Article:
CNN, Monday, 2 p.m. PT — 420,000 people in the United States have died from coronavirus.

——

The U of Alabama-Huntsville hockey team has postponed games scheduled for Thursday and Friday at Minnesota State. AUH next is scheduled to play on Feb. 5 and 6. . . .

The NHL’s Carolina Hurricanes, with six players on the COVID-19 protocol list, now have had four games postponed. The latest game to be scrubbed was scheduled for tonight (Tuesday) against the visiting Tampa Bay Lightning. . . . You will recall that the Dallas Stars, who played their first game on Friday, lost their first four games to postponements after having 17 players test positive during training camp. . . .

The NHL’s Chicago Blackhawks have placed F Alex DeBrincat and D Adam Boqvist to the COVID-19 protocol list. . . .

The U of Michigan shut down all athletics programs for at least two weeks over the weekend. On Monday, the U of Maine announced that it was pausing all of its athletic teams at least through Feb. 4. . . .

The NBA postponed Monday’s game that was to have the San Antonio Spurs playing the Pelicans in New Orleans. Neither team would have had eight players available for the game. . . . The NBA now has had to postpone 22 games. . . . Kawhi Leonard and Paul George of the Los Angeles Clippers won’t play tonight (Tuesday) against the Atlanta Hawks due to protocols. ESPN reported that the two didn’t travel to Atlanta with the team on Monday. Interestingly, both played in a 108-100 victory over the Oklahoma City Heat on Sunday.

The Colorado College Tigers men’s hockey team has had a player test positive so its weekend series against the Denver Pioneers has been scratched. . . .

The Interlake Minor Hockey Association, which is based in the Interlake region of Manitoba, has cancelled its 2020-21 season. “Unfortunately,” the association said in making the announcement, “this is not at all what any of us were hoping for, but it is what it is and we can only move forward from here and start looking towards next season.”


——

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Living Kidney Donor Program

St. Paul’s Hospital

6A Providence Building

1081 Burrard Street

Vancouver, BC V6Z 1Y6

Tel: 604-806-9027

Toll free: 1-877-922-9822

Fax: 604-806-9873

Email: donornurse@providencehealth.bc.ca

——

Vancouver General Hospital Living Donor Program – Kidney 

Gordon and Leslie Diamond Health Care Centre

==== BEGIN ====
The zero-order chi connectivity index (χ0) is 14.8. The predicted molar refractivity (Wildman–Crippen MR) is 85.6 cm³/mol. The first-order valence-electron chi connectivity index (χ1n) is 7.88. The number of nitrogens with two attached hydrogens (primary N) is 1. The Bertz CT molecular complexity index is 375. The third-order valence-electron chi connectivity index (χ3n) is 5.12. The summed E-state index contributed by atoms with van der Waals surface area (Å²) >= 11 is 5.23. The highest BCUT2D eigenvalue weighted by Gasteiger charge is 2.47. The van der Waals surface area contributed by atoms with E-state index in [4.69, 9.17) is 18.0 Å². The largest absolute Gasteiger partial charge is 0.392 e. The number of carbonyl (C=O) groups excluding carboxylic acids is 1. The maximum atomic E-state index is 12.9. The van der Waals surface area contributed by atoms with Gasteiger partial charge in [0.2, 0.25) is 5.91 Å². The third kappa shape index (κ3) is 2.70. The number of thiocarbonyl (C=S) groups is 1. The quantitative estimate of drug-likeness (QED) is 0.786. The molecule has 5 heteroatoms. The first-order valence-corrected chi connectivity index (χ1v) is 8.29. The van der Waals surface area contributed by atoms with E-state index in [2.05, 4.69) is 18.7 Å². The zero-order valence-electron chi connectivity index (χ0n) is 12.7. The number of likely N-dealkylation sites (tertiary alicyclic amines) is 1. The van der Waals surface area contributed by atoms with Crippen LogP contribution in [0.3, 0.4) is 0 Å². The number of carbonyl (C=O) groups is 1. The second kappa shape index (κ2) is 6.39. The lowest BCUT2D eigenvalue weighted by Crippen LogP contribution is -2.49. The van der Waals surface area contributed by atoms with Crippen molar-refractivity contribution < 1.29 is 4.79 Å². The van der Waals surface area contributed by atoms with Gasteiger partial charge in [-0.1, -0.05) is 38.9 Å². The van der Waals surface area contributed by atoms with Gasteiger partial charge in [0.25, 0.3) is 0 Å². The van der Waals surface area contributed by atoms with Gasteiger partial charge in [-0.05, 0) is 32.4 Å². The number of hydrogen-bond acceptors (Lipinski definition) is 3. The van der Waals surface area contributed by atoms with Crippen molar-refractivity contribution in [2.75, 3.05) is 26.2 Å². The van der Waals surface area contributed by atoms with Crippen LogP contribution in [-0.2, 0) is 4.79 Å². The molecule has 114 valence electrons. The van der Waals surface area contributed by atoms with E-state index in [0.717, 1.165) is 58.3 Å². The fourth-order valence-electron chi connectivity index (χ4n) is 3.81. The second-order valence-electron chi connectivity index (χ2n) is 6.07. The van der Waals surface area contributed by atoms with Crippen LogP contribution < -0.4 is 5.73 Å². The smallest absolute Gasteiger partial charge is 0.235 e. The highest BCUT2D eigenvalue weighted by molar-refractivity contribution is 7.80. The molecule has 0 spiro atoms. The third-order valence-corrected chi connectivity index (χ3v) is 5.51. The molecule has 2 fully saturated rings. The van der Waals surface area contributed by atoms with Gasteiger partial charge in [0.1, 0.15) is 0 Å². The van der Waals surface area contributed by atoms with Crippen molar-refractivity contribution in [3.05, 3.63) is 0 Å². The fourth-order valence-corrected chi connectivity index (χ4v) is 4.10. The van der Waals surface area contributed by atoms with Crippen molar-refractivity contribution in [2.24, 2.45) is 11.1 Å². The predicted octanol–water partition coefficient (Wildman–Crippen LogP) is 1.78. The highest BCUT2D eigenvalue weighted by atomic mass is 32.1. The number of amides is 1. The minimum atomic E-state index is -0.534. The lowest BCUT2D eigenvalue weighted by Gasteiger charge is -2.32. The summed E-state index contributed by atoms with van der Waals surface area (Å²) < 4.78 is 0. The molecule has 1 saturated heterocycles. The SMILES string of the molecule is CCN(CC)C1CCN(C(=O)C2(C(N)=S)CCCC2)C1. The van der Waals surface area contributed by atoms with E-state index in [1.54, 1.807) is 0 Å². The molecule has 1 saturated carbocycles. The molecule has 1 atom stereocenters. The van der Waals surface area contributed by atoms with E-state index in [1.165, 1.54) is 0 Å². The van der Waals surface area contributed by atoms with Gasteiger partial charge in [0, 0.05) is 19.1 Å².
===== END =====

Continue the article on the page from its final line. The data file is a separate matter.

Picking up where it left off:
Level 5, 2775 Laurel Street

Vancouver, BC V5Z 1M9

604-875-5182 or 1-855-875-5182

kidneydonornurse@vch.ca

——

Or, for more information, visit right here.


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One thought on “Thomas’s ‘pilot project’ sounds great from here . . . Hockey gang coming through again; Sopotyk fund tops 100 grand”

  1. I always enjoy your column, dating back to when you started at the Leader Post. Very good points on the trucking industry, living in Chicago now, to be honest, Canadian truckers don’t really have a reputation for being great drivers (the shortest way across Canada goes through Minneapolis, Chicago, and Detroit before re-entering at Windsor, after heading south from Winnipeg). The problem is finding those politicians who will step out and think for themselves. A friend said “Independent thought is dead” in reference to politics. In other words, you just go along with what the leader of your party says. This is a problem in both countries right now. I live in the US, as you probably have figured out who this is (Nebraska), and grew up in Canada. I also lived in Ontario for a few years recently, and contracted Chronic Lyme Disease, which can not be treated by MDs in Canada. People are dying over this, I’ve met two people in person who lost a family member or close friend (the latter was in her 20s) because they could not get care in Canada. I have been writing politicians in regards to this for some time, but I literally have gotten no response. I really miss the days when you could send a letter and expect some kind of response.

    Like